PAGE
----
I first heard about Liena Falls on Thursday evening from a fellow waterfall-aficionado. Oh dear. Another waterfall on my ever increasing list, despite the fact that I theoretically reduce said list by regularly finding falls. Anyway, almost each waterfall is a new encounter with beauty, so this expansion in the face of reduction is not a great burden. The only time I am not filled with joy is if the falls are in, or right next to, an area of clear felling.
On Friday, after I had had a run and taken Tessie for a walk, I had free time, so decided I would satisfy my curiosity and visit the falls. They’re not too far from Launceston. I’m glad we’d already had our exercise, as the fitness-value of our excursion was rather limited. I probably spent more time drinking coffee in Sheffield that I did walking to the falls. That said, I found myself in a little ferny haven. But I am scared. This idyll was far too close to the road for its own good, and the beautiful ferns could so easily become the victim of a single person’s selfish destruction, as with Upper Cam Falls, so I am not going to give exact details. It is a very steep drop to the base, so maybe that will protect them.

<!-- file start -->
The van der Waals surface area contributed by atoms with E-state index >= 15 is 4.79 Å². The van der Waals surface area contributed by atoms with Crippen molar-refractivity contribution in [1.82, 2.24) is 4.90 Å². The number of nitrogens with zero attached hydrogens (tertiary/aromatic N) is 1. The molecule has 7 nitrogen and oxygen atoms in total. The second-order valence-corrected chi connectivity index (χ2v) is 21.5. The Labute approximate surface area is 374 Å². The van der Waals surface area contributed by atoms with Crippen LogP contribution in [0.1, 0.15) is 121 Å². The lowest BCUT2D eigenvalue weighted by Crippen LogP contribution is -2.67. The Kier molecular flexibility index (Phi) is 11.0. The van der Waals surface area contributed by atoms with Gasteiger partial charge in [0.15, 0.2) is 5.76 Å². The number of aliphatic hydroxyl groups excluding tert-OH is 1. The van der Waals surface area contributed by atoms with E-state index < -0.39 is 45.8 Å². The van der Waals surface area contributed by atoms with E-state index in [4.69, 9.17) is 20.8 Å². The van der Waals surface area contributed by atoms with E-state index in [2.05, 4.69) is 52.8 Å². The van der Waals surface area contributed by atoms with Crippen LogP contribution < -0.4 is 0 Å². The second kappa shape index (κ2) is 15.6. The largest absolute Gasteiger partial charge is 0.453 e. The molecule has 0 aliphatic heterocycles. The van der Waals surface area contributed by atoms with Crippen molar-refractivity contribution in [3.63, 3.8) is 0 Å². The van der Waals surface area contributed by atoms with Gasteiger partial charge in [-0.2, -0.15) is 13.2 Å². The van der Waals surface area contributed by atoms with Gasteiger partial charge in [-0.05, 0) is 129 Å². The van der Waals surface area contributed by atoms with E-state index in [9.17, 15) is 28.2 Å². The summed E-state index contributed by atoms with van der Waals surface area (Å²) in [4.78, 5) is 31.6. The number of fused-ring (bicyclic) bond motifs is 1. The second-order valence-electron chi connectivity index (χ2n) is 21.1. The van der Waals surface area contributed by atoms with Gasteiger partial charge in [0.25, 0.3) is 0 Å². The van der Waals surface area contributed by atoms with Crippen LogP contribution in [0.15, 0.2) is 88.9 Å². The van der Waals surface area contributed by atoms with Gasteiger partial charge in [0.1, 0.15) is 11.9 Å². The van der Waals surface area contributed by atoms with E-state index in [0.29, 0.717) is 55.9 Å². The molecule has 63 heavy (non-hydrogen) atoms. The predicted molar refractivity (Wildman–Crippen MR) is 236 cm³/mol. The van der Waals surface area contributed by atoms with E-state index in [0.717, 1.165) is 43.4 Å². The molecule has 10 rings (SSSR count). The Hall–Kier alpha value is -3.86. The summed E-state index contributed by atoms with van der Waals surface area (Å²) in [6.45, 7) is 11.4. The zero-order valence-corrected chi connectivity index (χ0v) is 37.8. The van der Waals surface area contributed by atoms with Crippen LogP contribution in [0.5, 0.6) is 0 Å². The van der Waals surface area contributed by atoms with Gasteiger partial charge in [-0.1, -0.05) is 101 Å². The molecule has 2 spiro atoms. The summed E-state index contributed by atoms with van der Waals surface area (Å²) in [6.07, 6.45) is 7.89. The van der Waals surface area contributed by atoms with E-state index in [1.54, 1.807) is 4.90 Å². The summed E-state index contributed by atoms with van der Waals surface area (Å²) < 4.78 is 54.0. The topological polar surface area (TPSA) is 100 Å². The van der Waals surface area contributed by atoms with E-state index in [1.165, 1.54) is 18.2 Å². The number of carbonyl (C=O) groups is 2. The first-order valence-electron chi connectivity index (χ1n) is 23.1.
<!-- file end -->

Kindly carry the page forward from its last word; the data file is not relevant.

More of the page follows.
Hm. Let us return to my earlier comment about clear felling. On my homeward journey, I discovered that these lovely falls are only maybe two hundred metres from a formerly clear-felled area. Light has now encouraged vast expanses of blackberries and the barren view is only slightly attenuated by the presence of some colonising silver wattles near the gullies. I didn’t know that on the way in, as I approached from the north, via Sheffield and over the Claude saddle with its fabulous views. My exit was via Liena and Mole Creek, and using that route, I got to witness all the destruction. Still, I would much prefer to look at ugly clear felling than even uglier factories, and I kept reminding myself of this as I drove home. And my knowledge of what lay ahead did not interfere with my enjoyment of the falls one scrap, as I didn’t know yet, and could not have guessed from the falls, that they were at the edge of beauty rather than at its centre.